SERP history

A good way to gauge the progress of your page’s relevance to a certain keyword is to check out the SERP history – you can also do this in Ahrefs’ Keyword Explorer. It will show you a graph for how high your page ranks for a given keyword over a certain period of time. It does indicates Google’s level of satisfaction with your page’s content for a certain keyword.

Keywords Difficulty

Here’s where you paying for Ahrefs, Moz or SEMrush will really pay off. All three of them have metrics that will show you how ‘difficult’ it is to rank highly (top ten) on a given keyword. Ahrefs says it calculates these metrics from the assumption that Google heavily relies on backlinks to determine which pages should rank in the top 10. It’s supposedly a whole other story once you make into the top 10. That’s when clicks and some behavioural factors only Google knows about come into play.

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Let’s have a look at the Keyword Difficult for dire wolf according to Ahrefs.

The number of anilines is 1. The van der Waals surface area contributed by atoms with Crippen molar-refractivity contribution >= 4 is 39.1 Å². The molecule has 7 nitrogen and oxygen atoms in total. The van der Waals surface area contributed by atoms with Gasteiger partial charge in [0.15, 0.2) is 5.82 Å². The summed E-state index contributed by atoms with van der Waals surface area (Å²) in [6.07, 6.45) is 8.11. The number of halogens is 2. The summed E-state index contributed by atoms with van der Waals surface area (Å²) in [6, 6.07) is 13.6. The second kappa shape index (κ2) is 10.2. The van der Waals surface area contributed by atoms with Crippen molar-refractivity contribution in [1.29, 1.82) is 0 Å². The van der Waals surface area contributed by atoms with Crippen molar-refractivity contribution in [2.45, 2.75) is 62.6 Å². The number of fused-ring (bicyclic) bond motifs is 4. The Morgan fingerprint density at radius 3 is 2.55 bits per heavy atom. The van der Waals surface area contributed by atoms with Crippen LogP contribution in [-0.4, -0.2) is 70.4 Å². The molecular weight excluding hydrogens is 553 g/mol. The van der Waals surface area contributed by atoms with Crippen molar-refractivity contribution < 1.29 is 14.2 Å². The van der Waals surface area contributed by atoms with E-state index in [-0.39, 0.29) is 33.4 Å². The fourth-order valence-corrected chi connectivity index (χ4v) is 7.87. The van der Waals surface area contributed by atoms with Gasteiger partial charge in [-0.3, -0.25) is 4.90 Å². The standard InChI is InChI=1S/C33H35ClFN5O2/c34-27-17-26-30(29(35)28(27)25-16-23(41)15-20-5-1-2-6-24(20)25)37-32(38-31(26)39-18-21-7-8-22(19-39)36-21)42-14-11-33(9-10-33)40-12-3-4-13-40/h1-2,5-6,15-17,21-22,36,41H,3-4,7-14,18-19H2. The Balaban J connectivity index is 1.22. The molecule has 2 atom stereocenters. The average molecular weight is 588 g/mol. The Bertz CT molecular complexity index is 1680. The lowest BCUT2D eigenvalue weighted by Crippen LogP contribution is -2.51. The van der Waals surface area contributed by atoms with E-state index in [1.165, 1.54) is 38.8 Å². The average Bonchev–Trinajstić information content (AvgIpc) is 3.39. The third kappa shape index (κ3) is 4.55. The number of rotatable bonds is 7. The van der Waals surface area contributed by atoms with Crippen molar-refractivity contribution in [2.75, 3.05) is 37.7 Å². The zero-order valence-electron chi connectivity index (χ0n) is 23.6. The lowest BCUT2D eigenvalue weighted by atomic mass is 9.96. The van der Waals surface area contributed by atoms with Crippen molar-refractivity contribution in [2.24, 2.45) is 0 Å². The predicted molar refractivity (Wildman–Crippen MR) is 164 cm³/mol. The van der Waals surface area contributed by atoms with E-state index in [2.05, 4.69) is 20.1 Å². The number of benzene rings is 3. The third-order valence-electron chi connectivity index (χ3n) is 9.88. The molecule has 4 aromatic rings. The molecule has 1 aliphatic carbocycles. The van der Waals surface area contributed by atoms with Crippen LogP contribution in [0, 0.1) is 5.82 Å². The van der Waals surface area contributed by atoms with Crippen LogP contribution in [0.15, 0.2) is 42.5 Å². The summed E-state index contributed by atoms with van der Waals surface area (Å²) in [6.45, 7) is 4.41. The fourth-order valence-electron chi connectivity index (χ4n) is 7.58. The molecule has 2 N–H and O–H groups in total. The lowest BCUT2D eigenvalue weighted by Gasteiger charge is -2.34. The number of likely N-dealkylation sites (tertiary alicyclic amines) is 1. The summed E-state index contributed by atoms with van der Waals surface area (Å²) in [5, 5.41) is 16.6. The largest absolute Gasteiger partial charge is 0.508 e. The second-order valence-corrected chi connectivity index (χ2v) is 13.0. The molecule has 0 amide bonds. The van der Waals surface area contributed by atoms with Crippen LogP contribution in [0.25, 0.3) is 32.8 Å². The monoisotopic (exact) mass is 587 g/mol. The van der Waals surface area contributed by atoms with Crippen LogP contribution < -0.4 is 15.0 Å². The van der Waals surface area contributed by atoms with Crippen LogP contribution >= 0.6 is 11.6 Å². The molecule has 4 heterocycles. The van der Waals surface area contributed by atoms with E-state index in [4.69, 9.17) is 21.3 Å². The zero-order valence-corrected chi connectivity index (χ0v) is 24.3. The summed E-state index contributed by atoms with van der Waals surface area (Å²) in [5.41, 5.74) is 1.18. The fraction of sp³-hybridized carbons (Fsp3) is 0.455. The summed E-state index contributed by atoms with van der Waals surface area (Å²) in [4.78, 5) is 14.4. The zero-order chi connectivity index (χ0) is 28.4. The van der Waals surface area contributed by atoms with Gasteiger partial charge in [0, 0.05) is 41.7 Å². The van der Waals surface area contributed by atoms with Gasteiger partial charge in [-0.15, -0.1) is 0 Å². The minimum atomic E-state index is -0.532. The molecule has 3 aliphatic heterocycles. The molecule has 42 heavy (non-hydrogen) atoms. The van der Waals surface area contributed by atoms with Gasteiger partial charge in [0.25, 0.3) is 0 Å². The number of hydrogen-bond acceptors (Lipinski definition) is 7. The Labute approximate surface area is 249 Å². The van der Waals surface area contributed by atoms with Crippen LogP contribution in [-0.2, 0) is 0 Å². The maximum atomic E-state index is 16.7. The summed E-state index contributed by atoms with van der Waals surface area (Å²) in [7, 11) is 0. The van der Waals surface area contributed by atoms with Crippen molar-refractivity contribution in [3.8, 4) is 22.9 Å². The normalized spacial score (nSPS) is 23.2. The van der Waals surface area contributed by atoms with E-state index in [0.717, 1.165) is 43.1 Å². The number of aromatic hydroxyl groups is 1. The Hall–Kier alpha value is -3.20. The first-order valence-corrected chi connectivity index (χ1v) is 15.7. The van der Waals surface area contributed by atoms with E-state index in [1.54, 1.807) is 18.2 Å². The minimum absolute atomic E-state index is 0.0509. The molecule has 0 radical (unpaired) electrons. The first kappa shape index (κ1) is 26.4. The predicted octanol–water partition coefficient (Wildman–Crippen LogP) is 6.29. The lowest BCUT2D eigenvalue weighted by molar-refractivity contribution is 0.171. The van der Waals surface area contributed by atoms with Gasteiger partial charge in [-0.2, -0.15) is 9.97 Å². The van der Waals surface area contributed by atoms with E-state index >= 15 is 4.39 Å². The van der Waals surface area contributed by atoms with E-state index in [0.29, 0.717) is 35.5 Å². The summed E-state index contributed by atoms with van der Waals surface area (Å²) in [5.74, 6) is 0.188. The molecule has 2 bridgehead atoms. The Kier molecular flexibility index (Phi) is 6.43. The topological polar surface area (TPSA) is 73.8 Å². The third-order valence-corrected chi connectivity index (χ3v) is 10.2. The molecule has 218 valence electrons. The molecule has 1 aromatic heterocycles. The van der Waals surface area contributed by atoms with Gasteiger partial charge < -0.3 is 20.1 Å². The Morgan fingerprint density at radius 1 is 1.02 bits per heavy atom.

Ahrefs says it considers 0–10 easy, 11–30 medium, 31–70 hard and 70–100 super hard.

You can combine KD difficulty with data about keywords your page currently ranks pretty good for. You can do this in Ahrefs’ (or Moz or SEMrush) Site Explorer, clicking to Organic Search.

What do you do now?

The very first thing you should do is brainstorm with your team and come up with a list with keywords that are related, associated to what your core message is. Think of sort of thesaurus of just words that contribute to what you want to stand for. Don’t look at Google at all at this particular stage. Then, screen all of these keywords using the tips in this post and some solid SEO tools and pick the ones that are most easily to rank highly for, yet are very relevant to your site’s identity. Don’t make the mistake of redirecting all of your strategy and content to fully optimise for Google. People know quality and unique content when they see it and will be coming back for it.